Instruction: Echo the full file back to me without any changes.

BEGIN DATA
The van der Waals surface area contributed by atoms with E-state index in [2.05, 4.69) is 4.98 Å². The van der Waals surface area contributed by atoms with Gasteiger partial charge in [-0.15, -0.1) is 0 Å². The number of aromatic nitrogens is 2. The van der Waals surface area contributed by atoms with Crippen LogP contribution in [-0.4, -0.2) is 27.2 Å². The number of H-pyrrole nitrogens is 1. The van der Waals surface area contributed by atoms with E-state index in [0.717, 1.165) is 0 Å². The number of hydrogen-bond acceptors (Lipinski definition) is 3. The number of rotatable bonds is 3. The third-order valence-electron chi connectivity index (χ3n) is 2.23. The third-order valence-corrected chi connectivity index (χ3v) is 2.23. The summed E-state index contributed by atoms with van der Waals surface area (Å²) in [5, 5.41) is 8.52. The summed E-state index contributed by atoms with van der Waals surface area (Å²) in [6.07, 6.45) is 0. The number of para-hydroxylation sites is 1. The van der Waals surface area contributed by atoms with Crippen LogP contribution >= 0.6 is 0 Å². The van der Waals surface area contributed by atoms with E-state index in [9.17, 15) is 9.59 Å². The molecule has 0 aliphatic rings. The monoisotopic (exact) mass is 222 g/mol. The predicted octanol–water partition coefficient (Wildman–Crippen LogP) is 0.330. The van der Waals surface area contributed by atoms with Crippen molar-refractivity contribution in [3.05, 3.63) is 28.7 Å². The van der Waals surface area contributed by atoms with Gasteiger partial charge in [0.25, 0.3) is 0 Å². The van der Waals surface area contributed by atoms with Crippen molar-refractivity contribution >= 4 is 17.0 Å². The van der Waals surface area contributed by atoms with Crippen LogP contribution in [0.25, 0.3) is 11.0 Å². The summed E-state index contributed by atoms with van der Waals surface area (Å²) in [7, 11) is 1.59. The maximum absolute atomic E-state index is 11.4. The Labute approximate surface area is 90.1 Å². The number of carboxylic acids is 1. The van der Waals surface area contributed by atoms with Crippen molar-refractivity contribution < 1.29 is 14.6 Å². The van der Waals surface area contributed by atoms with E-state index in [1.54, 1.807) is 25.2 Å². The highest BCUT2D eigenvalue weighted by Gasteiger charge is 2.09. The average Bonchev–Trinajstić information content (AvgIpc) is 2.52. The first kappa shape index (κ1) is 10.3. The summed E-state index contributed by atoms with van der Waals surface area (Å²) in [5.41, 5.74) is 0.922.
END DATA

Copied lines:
The van der Waals surface area contributed by atoms with E-state index in [2.05, 4.69) is 4.98 Å². The van der Waals surface area contributed by atoms with Gasteiger partial charge in [-0.15, -0.1) is 0 Å². The number of aromatic nitrogens is 2. The van der Waals surface area contributed by atoms with Crippen LogP contribution in [-0.4, -0.2) is 27.2 Å². The number of H-pyrrole nitrogens is 1. The van der Waals surface area contributed by atoms with E-state index in [0.717, 1.165) is 0 Å². The number of hydrogen-bond acceptors (Lipinski definition) is 3. The number of rotatable bonds is 3. The third-order valence-electron chi connectivity index (χ3n) is 2.23. The third-order valence-corrected chi connectivity index (χ3v) is 2.23. The summed E-state index contributed by atoms with van der Waals surface area (Å²) in [5, 5.41) is 8.52. The summed E-state index contributed by atoms with van der Waals surface area (Å²) in [6.07, 6.45) is 0. The number of para-hydroxylation sites is 1. The van der Waals surface area contributed by atoms with Crippen LogP contribution >= 0.6 is 0 Å². The van der Waals surface area contributed by atoms with E-state index in [9.17, 15) is 9.59 Å². The molecule has 0 aliphatic rings. The monoisotopic (exact) mass is 222 g/mol. The predicted octanol–water partition coefficient (Wildman–Crippen LogP) is 0.330. The van der Waals surface area contributed by atoms with Crippen molar-refractivity contribution in [3.05, 3.63) is 28.7 Å². The van der Waals surface area contributed by atoms with Gasteiger partial charge in [0.25, 0.3) is 0 Å². The van der Waals surface area contributed by atoms with Crippen molar-refractivity contribution >= 4 is 17.0 Å². The van der Waals surface area contributed by atoms with Crippen LogP contribution in [0.25, 0.3) is 11.0 Å². The summed E-state index contributed by atoms with van der Waals surface area (Å²) in [7, 11) is 1.59. The maximum absolute atomic E-state index is 11.4. The Labute approximate surface area is 90.1 Å². The number of carboxylic acids is 1. The van der Waals surface area contributed by atoms with Crippen molar-refractivity contribution < 1.29 is 14.6 Å². The van der Waals surface area contributed by atoms with E-state index in [1.54, 1.807) is 25.2 Å². The highest BCUT2D eigenvalue weighted by Gasteiger charge is 2.09. The average Bonchev–Trinajstić information content (AvgIpc) is 2.52. The first kappa shape index (κ1) is 10.3. The summed E-state index contributed by atoms with van der Waals surface area (Å²) in [5.41, 5.74) is 0.922.